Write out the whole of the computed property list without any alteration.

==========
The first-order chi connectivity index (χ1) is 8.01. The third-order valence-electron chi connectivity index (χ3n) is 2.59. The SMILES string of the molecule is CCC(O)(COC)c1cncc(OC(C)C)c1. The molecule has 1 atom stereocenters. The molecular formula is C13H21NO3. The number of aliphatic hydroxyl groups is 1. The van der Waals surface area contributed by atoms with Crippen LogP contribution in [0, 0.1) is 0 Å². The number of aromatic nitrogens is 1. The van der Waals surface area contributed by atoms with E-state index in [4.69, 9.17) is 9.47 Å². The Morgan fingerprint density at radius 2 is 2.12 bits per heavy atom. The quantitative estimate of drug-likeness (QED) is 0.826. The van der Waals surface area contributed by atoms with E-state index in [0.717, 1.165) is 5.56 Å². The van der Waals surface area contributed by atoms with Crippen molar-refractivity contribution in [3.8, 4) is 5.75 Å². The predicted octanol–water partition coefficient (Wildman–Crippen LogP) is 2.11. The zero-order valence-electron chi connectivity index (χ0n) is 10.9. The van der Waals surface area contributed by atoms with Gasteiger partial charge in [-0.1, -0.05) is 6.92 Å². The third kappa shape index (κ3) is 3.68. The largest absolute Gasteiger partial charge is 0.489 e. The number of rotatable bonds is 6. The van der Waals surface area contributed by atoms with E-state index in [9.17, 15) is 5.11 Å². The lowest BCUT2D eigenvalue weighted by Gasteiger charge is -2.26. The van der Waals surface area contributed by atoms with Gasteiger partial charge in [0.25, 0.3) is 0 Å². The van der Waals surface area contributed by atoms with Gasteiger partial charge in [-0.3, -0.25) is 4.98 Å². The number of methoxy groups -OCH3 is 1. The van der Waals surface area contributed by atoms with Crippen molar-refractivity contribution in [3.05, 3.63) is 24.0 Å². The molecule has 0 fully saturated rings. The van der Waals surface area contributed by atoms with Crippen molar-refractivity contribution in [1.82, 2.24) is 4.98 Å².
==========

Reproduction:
The first-order chi connectivity index (χ1) is 8.01. The third-order valence-electron chi connectivity index (χ3n) is 2.59. The SMILES string of the molecule is CCC(O)(COC)c1cncc(OC(C)C)c1. The molecule has 1 atom stereocenters. The molecular formula is C13H21NO3. The number of aliphatic hydroxyl groups is 1. The van der Waals surface area contributed by atoms with Crippen LogP contribution in [0, 0.1) is 0 Å². The number of aromatic nitrogens is 1. The van der Waals surface area contributed by atoms with E-state index in [4.69, 9.17) is 9.47 Å². The Morgan fingerprint density at radius 2 is 2.12 bits per heavy atom. The quantitative estimate of drug-likeness (QED) is 0.826. The van der Waals surface area contributed by atoms with E-state index in [0.717, 1.165) is 5.56 Å². The van der Waals surface area contributed by atoms with Crippen molar-refractivity contribution in [3.8, 4) is 5.75 Å². The predicted octanol–water partition coefficient (Wildman–Crippen LogP) is 2.11. The zero-order valence-electron chi connectivity index (χ0n) is 10.9. The van der Waals surface area contributed by atoms with Gasteiger partial charge in [-0.1, -0.05) is 6.92 Å². The third kappa shape index (κ3) is 3.68. The largest absolute Gasteiger partial charge is 0.489 e. The number of rotatable bonds is 6. The van der Waals surface area contributed by atoms with E-state index in [9.17, 15) is 5.11 Å². The lowest BCUT2D eigenvalue weighted by Gasteiger charge is -2.26. The van der Waals surface area contributed by atoms with Gasteiger partial charge in [0.25, 0.3) is 0 Å². The van der Waals surface area contributed by atoms with Gasteiger partial charge in [-0.3, -0.25) is 4.98 Å². The number of methoxy groups -OCH3 is 1. The van der Waals surface area contributed by atoms with Crippen molar-refractivity contribution in [3.05, 3.63) is 24.0 Å². The molecule has 0 fully saturated rings. The van der Waals surface area contributed by atoms with Crippen molar-refractivity contribution in [1.82, 2.24) is 4.98 Å².